William Warfield, the baritone who played Porgy in the Gershwin opera, Porgy and Bess in the 1950s and toured the world as a soloist, died Aug. 25 in Chicago, according to The New York Times.
The cause of death was complications from a broken neck he suffered in a fall in July, according to the Associated Press. Mr. Warfield was 82.
In addition to singing oratorios by Handel, Back, Mozart and Verdi with symphonies around the globe, Mr. Warfield is remembered for singing Kern and Hammerstein's "Ol' Man River" in the 1951 M-G-M movie, "Show Boat." The song would remain part of his repertoire for decades.
He played the disabled but yearning Porgy in the operatic musical, Porgy and Bess, throughout the world, from Chicago to New York, from Vienna to London to Berlin, to say nothing of Pittsburgh and Dallas.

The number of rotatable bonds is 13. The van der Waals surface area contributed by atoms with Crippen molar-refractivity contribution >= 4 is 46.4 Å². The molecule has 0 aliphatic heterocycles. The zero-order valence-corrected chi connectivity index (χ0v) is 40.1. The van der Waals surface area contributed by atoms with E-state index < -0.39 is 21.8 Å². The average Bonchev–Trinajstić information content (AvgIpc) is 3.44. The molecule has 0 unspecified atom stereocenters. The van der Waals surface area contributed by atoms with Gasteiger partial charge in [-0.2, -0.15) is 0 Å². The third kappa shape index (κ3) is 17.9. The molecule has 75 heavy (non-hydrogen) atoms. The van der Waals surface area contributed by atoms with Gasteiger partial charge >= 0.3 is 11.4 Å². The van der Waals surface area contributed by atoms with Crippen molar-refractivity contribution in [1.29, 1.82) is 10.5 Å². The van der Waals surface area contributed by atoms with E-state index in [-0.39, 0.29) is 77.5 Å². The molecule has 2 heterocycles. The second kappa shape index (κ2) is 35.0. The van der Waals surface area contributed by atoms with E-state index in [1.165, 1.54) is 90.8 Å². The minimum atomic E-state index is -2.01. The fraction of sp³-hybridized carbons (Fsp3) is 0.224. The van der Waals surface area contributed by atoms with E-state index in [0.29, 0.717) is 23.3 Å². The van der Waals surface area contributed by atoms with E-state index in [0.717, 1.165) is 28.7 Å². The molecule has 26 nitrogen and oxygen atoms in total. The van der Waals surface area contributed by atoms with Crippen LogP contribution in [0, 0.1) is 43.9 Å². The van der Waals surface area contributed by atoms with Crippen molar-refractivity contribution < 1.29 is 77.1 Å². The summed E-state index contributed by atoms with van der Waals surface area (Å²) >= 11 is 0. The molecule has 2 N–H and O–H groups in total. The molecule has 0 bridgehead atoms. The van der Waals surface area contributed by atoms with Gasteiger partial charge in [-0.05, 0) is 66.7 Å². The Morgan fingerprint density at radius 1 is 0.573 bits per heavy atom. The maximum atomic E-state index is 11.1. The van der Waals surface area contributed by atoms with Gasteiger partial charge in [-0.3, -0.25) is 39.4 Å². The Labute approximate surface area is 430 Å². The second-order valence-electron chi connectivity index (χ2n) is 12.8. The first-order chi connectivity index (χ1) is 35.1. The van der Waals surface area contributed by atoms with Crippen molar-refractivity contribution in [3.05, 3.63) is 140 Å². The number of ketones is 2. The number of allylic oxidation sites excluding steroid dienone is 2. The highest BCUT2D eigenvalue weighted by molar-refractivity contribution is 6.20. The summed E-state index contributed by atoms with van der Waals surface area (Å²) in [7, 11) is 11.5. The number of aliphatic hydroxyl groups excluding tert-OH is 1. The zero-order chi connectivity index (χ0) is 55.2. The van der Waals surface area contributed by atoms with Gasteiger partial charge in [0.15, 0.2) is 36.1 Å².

A recording of Mr. Warfield and his former wife, Leontyne Price, singing selections of Porgy and Bess, was released in the 1960s. Mr. Warfield was born in West Helena, Arkansas, and studied at the Eastman School of Music in Rochester, NY, and with many instructors. During World War II he served in the US Army. Following the war, he performed in the revue, Call Me Mister, on tour, and made his New York debut in Set My People Free (1948) and played Cal, the Butler, in Regina, the musicalization of The Little Foxes, in 1949.
A concert at New York's Town Hall on 1950 earned him rave reviews and launched his career. The Times reported he was scheduled to sing at Carnegie Hall in March 2003.
Mr. Warfield is survived by two brothers.